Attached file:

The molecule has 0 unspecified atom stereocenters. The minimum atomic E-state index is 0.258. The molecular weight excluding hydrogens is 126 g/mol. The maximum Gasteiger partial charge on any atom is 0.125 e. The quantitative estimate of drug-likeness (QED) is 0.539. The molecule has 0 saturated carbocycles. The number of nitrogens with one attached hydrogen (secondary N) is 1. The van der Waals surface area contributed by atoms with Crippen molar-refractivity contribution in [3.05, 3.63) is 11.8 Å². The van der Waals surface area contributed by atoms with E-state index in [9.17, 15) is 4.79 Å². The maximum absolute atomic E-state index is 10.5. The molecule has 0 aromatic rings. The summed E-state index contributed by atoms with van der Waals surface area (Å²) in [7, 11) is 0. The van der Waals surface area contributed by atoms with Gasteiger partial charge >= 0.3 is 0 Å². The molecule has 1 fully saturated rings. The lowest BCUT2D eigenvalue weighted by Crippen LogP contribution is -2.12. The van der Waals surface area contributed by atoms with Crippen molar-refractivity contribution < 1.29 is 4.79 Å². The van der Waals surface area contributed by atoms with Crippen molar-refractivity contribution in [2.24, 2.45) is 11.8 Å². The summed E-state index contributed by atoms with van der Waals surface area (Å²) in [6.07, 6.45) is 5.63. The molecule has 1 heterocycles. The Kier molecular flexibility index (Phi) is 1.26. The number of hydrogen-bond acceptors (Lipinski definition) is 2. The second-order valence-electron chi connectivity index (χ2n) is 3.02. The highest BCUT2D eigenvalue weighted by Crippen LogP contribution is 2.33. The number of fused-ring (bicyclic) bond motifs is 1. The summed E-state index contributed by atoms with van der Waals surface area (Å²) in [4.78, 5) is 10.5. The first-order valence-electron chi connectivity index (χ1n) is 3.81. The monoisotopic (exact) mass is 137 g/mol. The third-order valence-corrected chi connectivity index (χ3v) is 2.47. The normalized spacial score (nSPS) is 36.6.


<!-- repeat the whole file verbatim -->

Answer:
The molecule has 0 unspecified atom stereocenters. The minimum atomic E-state index is 0.258. The molecular weight excluding hydrogens is 126 g/mol. The maximum Gasteiger partial charge on any atom is 0.125 e. The quantitative estimate of drug-likeness (QED) is 0.539. The molecule has 0 saturated carbocycles. The number of nitrogens with one attached hydrogen (secondary N) is 1. The van der Waals surface area contributed by atoms with Crippen molar-refractivity contribution in [3.05, 3.63) is 11.8 Å². The van der Waals surface area contributed by atoms with E-state index in [9.17, 15) is 4.79 Å². The maximum absolute atomic E-state index is 10.5. The molecule has 0 aromatic rings. The summed E-state index contributed by atoms with van der Waals surface area (Å²) in [7, 11) is 0. The van der Waals surface area contributed by atoms with Gasteiger partial charge >= 0.3 is 0 Å². The molecule has 1 fully saturated rings. The lowest BCUT2D eigenvalue weighted by Crippen LogP contribution is -2.12. The van der Waals surface area contributed by atoms with Crippen molar-refractivity contribution < 1.29 is 4.79 Å². The van der Waals surface area contributed by atoms with Crippen molar-refractivity contribution in [2.24, 2.45) is 11.8 Å². The summed E-state index contributed by atoms with van der Waals surface area (Å²) in [6.07, 6.45) is 5.63. The molecule has 1 heterocycles. The Kier molecular flexibility index (Phi) is 1.26. The number of hydrogen-bond acceptors (Lipinski definition) is 2. The second-order valence-electron chi connectivity index (χ2n) is 3.02. The highest BCUT2D eigenvalue weighted by Crippen LogP contribution is 2.33. The number of fused-ring (bicyclic) bond motifs is 1. The summed E-state index contributed by atoms with van der Waals surface area (Å²) in [4.78, 5) is 10.5. The first-order valence-electron chi connectivity index (χ1n) is 3.81. The monoisotopic (exact) mass is 137 g/mol. The third-order valence-corrected chi connectivity index (χ3v) is 2.47. The normalized spacial score (nSPS) is 36.6.